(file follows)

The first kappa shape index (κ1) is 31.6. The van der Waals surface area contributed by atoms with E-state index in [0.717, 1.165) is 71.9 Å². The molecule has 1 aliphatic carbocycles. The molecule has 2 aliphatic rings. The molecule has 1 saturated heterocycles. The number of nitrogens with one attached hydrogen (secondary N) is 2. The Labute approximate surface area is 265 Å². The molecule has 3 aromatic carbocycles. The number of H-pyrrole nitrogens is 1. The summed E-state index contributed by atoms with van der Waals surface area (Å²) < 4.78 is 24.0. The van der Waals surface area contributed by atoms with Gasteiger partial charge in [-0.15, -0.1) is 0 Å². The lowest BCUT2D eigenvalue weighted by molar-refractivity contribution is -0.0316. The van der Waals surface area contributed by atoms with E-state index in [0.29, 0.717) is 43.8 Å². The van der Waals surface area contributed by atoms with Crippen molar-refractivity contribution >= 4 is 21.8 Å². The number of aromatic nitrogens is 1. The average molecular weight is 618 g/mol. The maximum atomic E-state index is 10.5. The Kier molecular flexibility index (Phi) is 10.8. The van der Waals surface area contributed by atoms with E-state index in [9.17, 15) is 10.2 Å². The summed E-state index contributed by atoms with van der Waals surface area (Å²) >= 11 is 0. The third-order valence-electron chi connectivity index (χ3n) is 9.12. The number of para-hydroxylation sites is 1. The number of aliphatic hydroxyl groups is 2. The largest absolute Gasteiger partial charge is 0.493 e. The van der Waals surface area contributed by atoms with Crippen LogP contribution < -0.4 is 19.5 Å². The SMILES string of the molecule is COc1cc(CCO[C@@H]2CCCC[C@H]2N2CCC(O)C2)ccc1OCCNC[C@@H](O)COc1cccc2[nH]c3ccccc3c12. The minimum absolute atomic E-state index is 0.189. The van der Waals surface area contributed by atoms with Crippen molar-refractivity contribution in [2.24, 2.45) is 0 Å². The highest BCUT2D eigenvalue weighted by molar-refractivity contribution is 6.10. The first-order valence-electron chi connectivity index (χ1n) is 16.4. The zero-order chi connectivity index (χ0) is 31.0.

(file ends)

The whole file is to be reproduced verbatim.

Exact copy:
The first kappa shape index (κ1) is 31.6. The van der Waals surface area contributed by atoms with E-state index in [0.717, 1.165) is 71.9 Å². The molecule has 1 aliphatic carbocycles. The molecule has 2 aliphatic rings. The molecule has 1 saturated heterocycles. The number of nitrogens with one attached hydrogen (secondary N) is 2. The Labute approximate surface area is 265 Å². The molecule has 3 aromatic carbocycles. The number of H-pyrrole nitrogens is 1. The summed E-state index contributed by atoms with van der Waals surface area (Å²) < 4.78 is 24.0. The van der Waals surface area contributed by atoms with Gasteiger partial charge in [-0.15, -0.1) is 0 Å². The lowest BCUT2D eigenvalue weighted by molar-refractivity contribution is -0.0316. The van der Waals surface area contributed by atoms with E-state index in [0.29, 0.717) is 43.8 Å². The van der Waals surface area contributed by atoms with Crippen molar-refractivity contribution >= 4 is 21.8 Å². The number of aromatic nitrogens is 1. The average molecular weight is 618 g/mol. The maximum atomic E-state index is 10.5. The Kier molecular flexibility index (Phi) is 10.8. The van der Waals surface area contributed by atoms with E-state index in [9.17, 15) is 10.2 Å². The summed E-state index contributed by atoms with van der Waals surface area (Å²) >= 11 is 0. The third-order valence-electron chi connectivity index (χ3n) is 9.12. The number of para-hydroxylation sites is 1. The number of aliphatic hydroxyl groups is 2. The largest absolute Gasteiger partial charge is 0.493 e. The van der Waals surface area contributed by atoms with Crippen LogP contribution < -0.4 is 19.5 Å². The SMILES string of the molecule is COc1cc(CCO[C@@H]2CCCC[C@H]2N2CCC(O)C2)ccc1OCCNC[C@@H](O)COc1cccc2[nH]c3ccccc3c12. The minimum absolute atomic E-state index is 0.189. The van der Waals surface area contributed by atoms with Crippen molar-refractivity contribution in [2.24, 2.45) is 0 Å². The highest BCUT2D eigenvalue weighted by molar-refractivity contribution is 6.10. The first-order valence-electron chi connectivity index (χ1n) is 16.4. The zero-order chi connectivity index (χ0) is 31.0.